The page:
Steve Rendle is looking at the big picture at VF Corp.
While shares of the company took a ding on Friday after supply chain disruptions and a slowdown in the rapidly shifting landscape in China hurt second–quarter results, the chief executive officer was underscoring the power of portfolio.
The company has 12 brands — from the established Vans, The North Face and Timberland to the sub-$1 billion next generation of Supreme and Dickies to the smaller Smartwool, Icebreaker and Altra — and so everyone seems to see something a little different when they look at VF.
Analysts on the second-quarter conference call obsessed over the powerhouse Vans — one even jokingly asked if the company was going to be renamed Vans after all the questions on the business. Meanwhile, the streetwear and luxury fashion crowd is keeping close tabs on the much loved Supreme to see how the business will evolve after its acquisition last year.
But Rendle, who is also chairman and president of the company, underscored a broader view in an interview with WWD.
“We continue to see broad-based momentum across our portfolio,” Rendle said. “While Vans is an important part of our story, it’s not the only part. You’ve got businesses like North Face where we raised our outlook.…Timberland is inflecting.…Dickies is an amazing story, powerful story.”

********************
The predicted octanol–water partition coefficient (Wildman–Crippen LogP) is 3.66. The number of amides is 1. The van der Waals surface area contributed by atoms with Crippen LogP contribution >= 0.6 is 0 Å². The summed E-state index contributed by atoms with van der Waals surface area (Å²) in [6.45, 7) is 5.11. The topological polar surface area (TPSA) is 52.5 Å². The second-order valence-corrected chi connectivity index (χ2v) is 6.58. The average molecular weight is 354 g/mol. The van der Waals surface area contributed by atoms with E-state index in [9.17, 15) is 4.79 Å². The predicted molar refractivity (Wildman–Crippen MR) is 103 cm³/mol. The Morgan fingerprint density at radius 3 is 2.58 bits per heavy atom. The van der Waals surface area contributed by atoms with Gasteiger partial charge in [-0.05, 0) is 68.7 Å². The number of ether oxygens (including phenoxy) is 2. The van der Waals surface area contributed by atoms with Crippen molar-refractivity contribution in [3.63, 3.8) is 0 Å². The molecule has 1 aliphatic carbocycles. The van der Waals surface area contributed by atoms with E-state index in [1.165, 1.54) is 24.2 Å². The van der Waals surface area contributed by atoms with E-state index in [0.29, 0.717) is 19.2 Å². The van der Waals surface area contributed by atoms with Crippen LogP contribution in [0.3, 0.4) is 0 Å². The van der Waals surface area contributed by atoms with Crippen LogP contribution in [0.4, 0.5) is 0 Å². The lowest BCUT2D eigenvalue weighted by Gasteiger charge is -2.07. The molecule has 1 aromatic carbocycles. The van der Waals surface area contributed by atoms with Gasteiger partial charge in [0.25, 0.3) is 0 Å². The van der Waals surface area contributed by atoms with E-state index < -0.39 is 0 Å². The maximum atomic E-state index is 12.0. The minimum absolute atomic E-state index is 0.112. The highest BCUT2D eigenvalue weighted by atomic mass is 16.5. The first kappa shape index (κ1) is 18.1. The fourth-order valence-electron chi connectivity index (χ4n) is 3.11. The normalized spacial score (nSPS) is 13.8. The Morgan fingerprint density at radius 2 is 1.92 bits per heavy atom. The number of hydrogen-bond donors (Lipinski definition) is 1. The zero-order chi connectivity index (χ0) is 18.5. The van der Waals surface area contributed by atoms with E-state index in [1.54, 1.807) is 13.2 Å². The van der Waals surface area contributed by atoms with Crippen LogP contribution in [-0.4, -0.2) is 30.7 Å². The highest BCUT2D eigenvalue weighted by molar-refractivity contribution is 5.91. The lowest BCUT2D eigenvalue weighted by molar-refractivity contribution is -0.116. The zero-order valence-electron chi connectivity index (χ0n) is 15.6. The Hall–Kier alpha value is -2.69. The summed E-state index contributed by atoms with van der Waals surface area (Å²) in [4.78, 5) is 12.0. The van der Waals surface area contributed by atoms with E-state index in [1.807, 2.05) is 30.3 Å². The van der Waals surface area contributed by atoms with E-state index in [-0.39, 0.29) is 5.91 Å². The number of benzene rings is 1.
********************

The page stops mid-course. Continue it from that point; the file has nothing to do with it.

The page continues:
Dickies has not only grown larger, it’s doubled its operating margin since the acquisition four years ago. “That’s being part of VF,” the CEO said.
Supreme is expected to add $600 million to the company’s top line this year.
And Smartwool, Icebreaker and Altra together represent $550 million in revenue and carry a mid- to high-teen growth profile.
Rendle noted that there are other brands scoring “outsized valuations” in the market today that aren’t performing as well, although perhaps they might get more credit.
“We’re out growing our competitive set,” he said of the smaller brands.
“It’s just elevating the conversation and getting off of just one part of the portfolio,” Rendle said, referring to Wall Street’s focus on Vans.